The Race Report:
No matter what the scale of competition, once a finish line is involved in the equation, Jeff is completely committed to laying the hammer down. As his teammate, I was surprised to find him taking intersections with the kind of reckless abandon more common of my behavior. Ultimately our speed meant nothing, as the race was decided by bonus points rather than by the clock. In fact our commitment to speed landed us DFL. For our efforts we were rewarded with an opened bottle of whiskey and a fried chicken tender. Yay team SchalKelso!

The track stand competition was a bit more exciting. Being one of the last two standing, I went on to the tie breaker. I was ready to bust out my no-hands track stand that I have honed and perfected over the years, but I choked under the pressure and completely lost my composure. I continue to replay the moment over in my head, wondering why I cracked at such a crucial moment! So, I had to be satisfied with second place. I will say, I don't think the other guy was from Frederick …so technically I think I'm the Frederick track stand champ.

Although I'm still recovering from the outcome of last week's mayoral election, Saturday night helped to reaffirm my faith in the vibrant cycling community that continues to thrive despite its conservative, car dependant surroundings. Thanks again for a great race!

Oh, and congrats to Alex and Mike!

Friday, November 6, 2009

Frederick Alley Cat

For those of you who thought Frederick didn't have a messenger scene.... you were right. But we won't let that get in the way of having an alley cat race this Saturday starting at the bell tower in Baker Park! I hear there should be some pretty good prizes! I've got my sights set on being Frederick's first track stand champ. More info here.

Wednesday, November 4, 2009

Trail Work Day!

As the Chinese proverb goes, "many hands make light work". Last Sunday, 52 people showed up to participate in the official ribbon cutting of the new re-route on the blue trail and the closing of the trail it replaced. In just three short hours we successfully erased any evidence of the old trail and were ready to enjoy beer and BBQ. Thanks to Dave, Joe, Frank, Darius ....and all the people I'm forgetting to mention for being the glue that holds the watershed together!

Monday, November 2, 2009

We Got Married!!!

Life hasn’t left much time for blogging lately, but now that we have settled into our new house and the wedding has come and gone I finally have time to sit and reflect on all the events of the summer. Among these, I’d like to take a moment to blog about our wedding day. (photo by JoeFoleyPhotography)

I’m not even really sure where to start. There are so many different directions you can take a wedding summary. I could reflect philosophically on the meaning of weddings. What does it mean to have a traditional versus a non-traditional wedding? I could give an overview of the details of the day. Or, I could reflect on the big life lessons that the whole experience taught us. Maybe I’ll try to do a little of everything. (photo by Dave Carbonell)

With so many of our friends and family contributing their various talents to the celebration, our wedding was something of a barn-raising. Becky made the bowl that held our rings. Christian, Mellissa, and Kate played the ceremony music. Joe Foley was our photographer. My step-father, Ted, took care of last minute decorations. My childhood pastor performed the ceremony. Joe Jefferson was the DJ. Jeff created center pieces made of old bike parts (thanks Roger!) and wood from the watershed. I made jam with blueberries I picked in Thurmont. Our rings were melted down from family heirlooms. Maggie laced up my dress with the skill and precision of a world class surgeon. And Hillary created a welcome home mural on the front of our house with shaving cream. Everyone came together to show their support of our union. (photo by David Carbonell)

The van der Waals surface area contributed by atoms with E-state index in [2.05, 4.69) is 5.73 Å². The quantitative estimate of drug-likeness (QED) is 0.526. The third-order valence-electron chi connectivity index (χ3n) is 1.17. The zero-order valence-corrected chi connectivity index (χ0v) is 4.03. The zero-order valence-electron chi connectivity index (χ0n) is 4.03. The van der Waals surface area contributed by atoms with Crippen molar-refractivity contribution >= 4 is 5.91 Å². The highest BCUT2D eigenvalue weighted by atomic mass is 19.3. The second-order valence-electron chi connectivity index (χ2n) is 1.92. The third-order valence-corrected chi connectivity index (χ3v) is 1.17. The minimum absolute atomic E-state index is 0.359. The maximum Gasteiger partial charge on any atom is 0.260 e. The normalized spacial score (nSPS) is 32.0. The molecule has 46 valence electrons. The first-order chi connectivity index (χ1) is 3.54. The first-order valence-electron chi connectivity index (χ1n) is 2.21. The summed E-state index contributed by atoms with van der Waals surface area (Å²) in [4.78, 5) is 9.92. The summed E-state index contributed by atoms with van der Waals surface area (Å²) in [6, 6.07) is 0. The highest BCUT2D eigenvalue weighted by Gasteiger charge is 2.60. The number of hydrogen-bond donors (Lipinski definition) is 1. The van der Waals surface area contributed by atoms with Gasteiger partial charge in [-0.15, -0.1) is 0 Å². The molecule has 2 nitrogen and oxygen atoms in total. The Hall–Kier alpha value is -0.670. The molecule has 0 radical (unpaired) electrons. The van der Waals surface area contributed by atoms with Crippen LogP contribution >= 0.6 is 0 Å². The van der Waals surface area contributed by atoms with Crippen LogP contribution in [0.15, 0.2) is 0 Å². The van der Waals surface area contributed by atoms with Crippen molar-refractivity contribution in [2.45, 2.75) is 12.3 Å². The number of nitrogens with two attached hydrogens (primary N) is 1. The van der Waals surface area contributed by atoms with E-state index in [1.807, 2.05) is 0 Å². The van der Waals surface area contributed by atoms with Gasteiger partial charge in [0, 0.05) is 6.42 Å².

After the ceremony, Jeff and I walked from the chapel to the reception down Market Street and along Caroll Creek. Frederick’s annual street festival had just come to an end and families filled the sidewalks. Cars honked as they passed to congratulate us on our recent nuptials. The creek was busy with paddle boaters and music from the roof top concert played in the background. The harvest moon hung low in the sky, and Jeff and I walked hand in hand through some of our favorite places in Frederick. I am so grateful that we had this quiet time to be together before the reception as it gave us a chance to truly appreciate the newness of our marriage. (photo by JoeFoleyPhotography)

Weddings can sometimes become a bastardized version of what they were originally intended to be. (photo by JoeFoleyPhotography) While there is certainly nothing wrong with ornate flower arrangements, intricate wedding cakes, and satin bridal gowns, these things are only accessories. I think Jeff and I did a pretty good job of keeping things in perspective. Looking around the room at our reception, each table represented a group of people who, at different phases in our lives, had a hand in molding us into the people we are today. It was through these people that we learned the skills necessary to be a loyal friend and loving partner. I truly believe that a relationship will not survive if it is not based in a healthy community of friends and family. Again, thank you to everyone who was there. And for those of you who were unable to make it (Lorena et al.), please know that you were in our hearts. (photo by Joe Whitehair)

In the weeks following the wedding I spent a little too much time reflecting on all the things I wish I could have done differently. I honestly thought I was too smart to fall victim to this, but I eventually found myself obsessing over the fact that I didn’t have a chance to talk to everyone, or that I forgot to give a formal thank you to all our friends and family, or that I never once reapplied my lipstick. I think this is a fairly common post-wedding issue, especially for women. Now that I have a little more perspective, I wonder if toiling over regrets isn’t more about trying to hang onto the wedding day. Kind of like the post holiday blues, it’s a little sad when the day is over. Looking back and obsessing over things you wish you had done differently might be a subconscious way of staying emotionally attached to the day. Or maybe I just think too much. Now that a month has passed from our wedding day, I am able to let go of these trivial regrets and focus more on the beautiful memories that we will reflect on for the rest of our lives.